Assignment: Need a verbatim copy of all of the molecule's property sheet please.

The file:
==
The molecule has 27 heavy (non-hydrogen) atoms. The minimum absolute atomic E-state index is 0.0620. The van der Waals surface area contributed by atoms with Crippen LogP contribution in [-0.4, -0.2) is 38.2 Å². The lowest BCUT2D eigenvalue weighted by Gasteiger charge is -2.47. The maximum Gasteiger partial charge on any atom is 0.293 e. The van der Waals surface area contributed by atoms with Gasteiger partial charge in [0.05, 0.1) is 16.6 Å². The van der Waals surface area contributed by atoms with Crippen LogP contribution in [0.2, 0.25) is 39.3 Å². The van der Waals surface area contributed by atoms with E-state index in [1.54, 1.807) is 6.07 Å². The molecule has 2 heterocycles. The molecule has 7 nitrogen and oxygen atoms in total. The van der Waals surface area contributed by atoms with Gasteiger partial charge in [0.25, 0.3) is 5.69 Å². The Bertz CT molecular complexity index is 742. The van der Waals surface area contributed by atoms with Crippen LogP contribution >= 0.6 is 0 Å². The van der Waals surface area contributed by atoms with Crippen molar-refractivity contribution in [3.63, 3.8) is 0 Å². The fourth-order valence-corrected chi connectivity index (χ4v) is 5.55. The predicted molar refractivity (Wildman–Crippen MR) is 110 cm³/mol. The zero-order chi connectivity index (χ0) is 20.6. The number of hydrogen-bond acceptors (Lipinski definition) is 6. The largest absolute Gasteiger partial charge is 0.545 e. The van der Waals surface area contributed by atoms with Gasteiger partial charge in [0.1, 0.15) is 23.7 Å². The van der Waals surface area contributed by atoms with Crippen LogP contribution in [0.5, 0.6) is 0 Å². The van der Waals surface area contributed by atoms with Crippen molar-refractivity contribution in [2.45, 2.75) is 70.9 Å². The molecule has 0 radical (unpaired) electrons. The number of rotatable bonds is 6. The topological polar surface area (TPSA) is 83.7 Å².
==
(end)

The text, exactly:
The molecule has 27 heavy (non-hydrogen) atoms. The minimum absolute atomic E-state index is 0.0620. The van der Waals surface area contributed by atoms with Crippen LogP contribution in [-0.4, -0.2) is 38.2 Å². The lowest BCUT2D eigenvalue weighted by Gasteiger charge is -2.47. The maximum Gasteiger partial charge on any atom is 0.293 e. The van der Waals surface area contributed by atoms with Gasteiger partial charge in [0.05, 0.1) is 16.6 Å². The van der Waals surface area contributed by atoms with Crippen LogP contribution in [0.2, 0.25) is 39.3 Å². The van der Waals surface area contributed by atoms with E-state index in [1.54, 1.807) is 6.07 Å². The molecule has 2 heterocycles. The molecule has 7 nitrogen and oxygen atoms in total. The van der Waals surface area contributed by atoms with Gasteiger partial charge in [0.25, 0.3) is 5.69 Å². The Bertz CT molecular complexity index is 742. The van der Waals surface area contributed by atoms with Crippen LogP contribution >= 0.6 is 0 Å². The van der Waals surface area contributed by atoms with Crippen molar-refractivity contribution in [3.63, 3.8) is 0 Å². The fourth-order valence-corrected chi connectivity index (χ4v) is 5.55. The predicted molar refractivity (Wildman–Crippen MR) is 110 cm³/mol. The zero-order chi connectivity index (χ0) is 20.6. The number of hydrogen-bond acceptors (Lipinski definition) is 6. The largest absolute Gasteiger partial charge is 0.545 e. The van der Waals surface area contributed by atoms with Gasteiger partial charge in [0.1, 0.15) is 23.7 Å². The van der Waals surface area contributed by atoms with Crippen LogP contribution in [0.5, 0.6) is 0 Å². The van der Waals surface area contributed by atoms with Crippen molar-refractivity contribution in [2.45, 2.75) is 70.9 Å². The molecule has 0 radical (unpaired) electrons. The number of rotatable bonds is 6. The topological polar surface area (TPSA) is 83.7 Å².